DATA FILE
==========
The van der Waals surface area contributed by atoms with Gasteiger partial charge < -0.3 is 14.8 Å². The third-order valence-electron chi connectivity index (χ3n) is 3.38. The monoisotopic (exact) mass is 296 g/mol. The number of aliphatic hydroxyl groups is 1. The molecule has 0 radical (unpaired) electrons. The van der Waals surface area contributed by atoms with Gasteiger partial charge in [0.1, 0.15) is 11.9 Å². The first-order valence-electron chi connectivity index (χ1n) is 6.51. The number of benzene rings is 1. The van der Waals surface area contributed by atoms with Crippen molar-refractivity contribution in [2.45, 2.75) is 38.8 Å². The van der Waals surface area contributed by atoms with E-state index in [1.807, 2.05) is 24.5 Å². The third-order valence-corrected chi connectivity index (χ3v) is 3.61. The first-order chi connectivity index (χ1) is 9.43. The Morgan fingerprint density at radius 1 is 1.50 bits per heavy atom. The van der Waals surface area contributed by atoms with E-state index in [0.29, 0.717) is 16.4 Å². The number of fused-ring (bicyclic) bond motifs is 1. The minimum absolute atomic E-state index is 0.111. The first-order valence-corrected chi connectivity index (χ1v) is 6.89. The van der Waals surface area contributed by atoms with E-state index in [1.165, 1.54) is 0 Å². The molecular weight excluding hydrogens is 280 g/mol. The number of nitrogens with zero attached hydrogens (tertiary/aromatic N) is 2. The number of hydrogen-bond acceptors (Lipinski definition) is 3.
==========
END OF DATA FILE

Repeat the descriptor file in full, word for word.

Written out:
The van der Waals surface area contributed by atoms with Gasteiger partial charge < -0.3 is 14.8 Å². The third-order valence-electron chi connectivity index (χ3n) is 3.38. The monoisotopic (exact) mass is 296 g/mol. The number of aliphatic hydroxyl groups is 1. The molecule has 0 radical (unpaired) electrons. The van der Waals surface area contributed by atoms with Gasteiger partial charge in [0.1, 0.15) is 11.9 Å². The first-order valence-electron chi connectivity index (χ1n) is 6.51. The number of benzene rings is 1. The van der Waals surface area contributed by atoms with Crippen molar-refractivity contribution in [2.45, 2.75) is 38.8 Å². The van der Waals surface area contributed by atoms with E-state index in [1.807, 2.05) is 24.5 Å². The third-order valence-corrected chi connectivity index (χ3v) is 3.61. The first-order chi connectivity index (χ1) is 9.43. The Morgan fingerprint density at radius 1 is 1.50 bits per heavy atom. The van der Waals surface area contributed by atoms with E-state index in [0.29, 0.717) is 16.4 Å². The number of fused-ring (bicyclic) bond motifs is 1. The minimum absolute atomic E-state index is 0.111. The first-order valence-corrected chi connectivity index (χ1v) is 6.89. The van der Waals surface area contributed by atoms with E-state index in [1.165, 1.54) is 0 Å². The molecular weight excluding hydrogens is 280 g/mol. The number of nitrogens with zero attached hydrogens (tertiary/aromatic N) is 2. The number of hydrogen-bond acceptors (Lipinski definition) is 3.